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Radial Basis Approximation

This example uses the NEWRB function to create a radial basis network that approximates a function defined by a set of data points.

Define 21 inputs P and associated targets T.

X = -1:.1:1;
T = [-.9602 -.5770 -.0729  .3771  .6405  .6600  .4609 ...
      .1336 -.2013 -.4344 -.5000 -.3930 -.1647  .0988 ...
      .3072  .3960  .3449  .1816 -.0312 -.2189 -.3201];
plot(X,T,'+');
title('Training Vectors');
xlabel('Input Vector P');
ylabel('Target Vector T');

Figure contains an axes object. The axes object with title Training Vectors contains an object of type line.

We would like to find a function which fits the 21 data points. One way to do this is with a radial basis network. A radial basis network is a network with two layers. A hidden layer of radial basis neurons and an output layer of linear neurons. Here is the radial basis transfer function used by the hidden layer.

x = -3:.1:3;
a = radbas(x);
plot(x,a)
title('Radial Basis Transfer Function');
xlabel('Input p');
ylabel('Output a');

Figure contains an axes object. The axes object with title Radial Basis Transfer Function contains an object of type line.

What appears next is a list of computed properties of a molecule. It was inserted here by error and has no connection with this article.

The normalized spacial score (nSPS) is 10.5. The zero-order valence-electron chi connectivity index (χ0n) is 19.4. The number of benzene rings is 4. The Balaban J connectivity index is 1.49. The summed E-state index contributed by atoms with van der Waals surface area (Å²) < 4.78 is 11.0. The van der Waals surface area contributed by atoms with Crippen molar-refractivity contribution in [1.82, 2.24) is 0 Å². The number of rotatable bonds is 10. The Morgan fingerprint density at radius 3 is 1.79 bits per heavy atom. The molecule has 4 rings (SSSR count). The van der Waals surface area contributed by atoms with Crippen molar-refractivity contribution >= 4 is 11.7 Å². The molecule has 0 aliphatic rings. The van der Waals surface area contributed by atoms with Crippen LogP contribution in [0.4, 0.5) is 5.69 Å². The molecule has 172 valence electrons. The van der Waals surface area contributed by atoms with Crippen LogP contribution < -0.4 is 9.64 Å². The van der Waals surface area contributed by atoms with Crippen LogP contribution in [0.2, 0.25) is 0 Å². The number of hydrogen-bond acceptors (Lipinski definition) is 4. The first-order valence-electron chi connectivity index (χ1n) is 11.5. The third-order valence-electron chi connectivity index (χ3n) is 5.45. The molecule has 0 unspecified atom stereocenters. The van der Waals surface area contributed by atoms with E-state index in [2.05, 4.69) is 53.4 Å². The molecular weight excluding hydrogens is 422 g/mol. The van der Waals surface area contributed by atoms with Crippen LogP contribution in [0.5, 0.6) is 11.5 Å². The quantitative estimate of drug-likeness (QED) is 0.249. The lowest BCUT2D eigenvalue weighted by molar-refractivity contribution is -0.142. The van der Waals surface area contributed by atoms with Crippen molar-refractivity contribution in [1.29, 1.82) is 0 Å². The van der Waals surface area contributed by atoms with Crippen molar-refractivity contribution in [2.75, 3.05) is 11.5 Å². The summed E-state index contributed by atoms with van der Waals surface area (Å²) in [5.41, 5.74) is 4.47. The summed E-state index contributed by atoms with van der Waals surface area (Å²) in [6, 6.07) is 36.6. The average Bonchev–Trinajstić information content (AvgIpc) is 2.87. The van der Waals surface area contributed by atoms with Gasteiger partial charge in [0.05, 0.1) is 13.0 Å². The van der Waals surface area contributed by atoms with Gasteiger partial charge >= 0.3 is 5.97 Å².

The weights and biases of each neuron in the hidden layer define the position and width of a radial basis function. Each linear output neuron forms a weighted sum of these radial basis functions. With the correct weight and bias values for each layer, and enough hidden neurons, a radial basis network can fit any function with any desired accuracy. This is an example of three radial basis functions (in blue) are scaled and summed to produce a function (in magenta).

a2 = radbas(x-1.5);
a3 = radbas(x+2);
a4 = a + a2*1 + a3*0.5;
plot(x,a,'b-',x,a2,'b--',x,a3,'b--',x,a4,'m-')
title('Weighted Sum of Radial Basis Transfer Functions');
xlabel('Input p');
ylabel('Output a');

Figure contains an axes object. The axes object with title Weighted Sum of Radial Basis Transfer Functions contains 4 objects of type line.

The function NEWRB quickly creates a radial basis network which approximates the function defined by P and T. In addition to the training set and targets, NEWRB takes two arguments, the sum-squared error goal and the spread constant.

eg = 0.02; % sum-squared error goal
sc = 1;    % spread constant
net = newrb(X,T,eg,sc);
NEWRB, neurons = 0, MSE = 0.176192

To see how the network performs, replot the training set. Then simulate the network response for inputs over the same range. Finally, plot the results on the same graph.

plot(X,T,'+');
xlabel('Input');

X = -1:.01:1;
Y = net(X);

hold on;
plot(X,Y);
hold off;
legend({'Target','Output'})

Figure contains an axes object. The axes object contains 2 objects of type line. These objects represent Target, Output.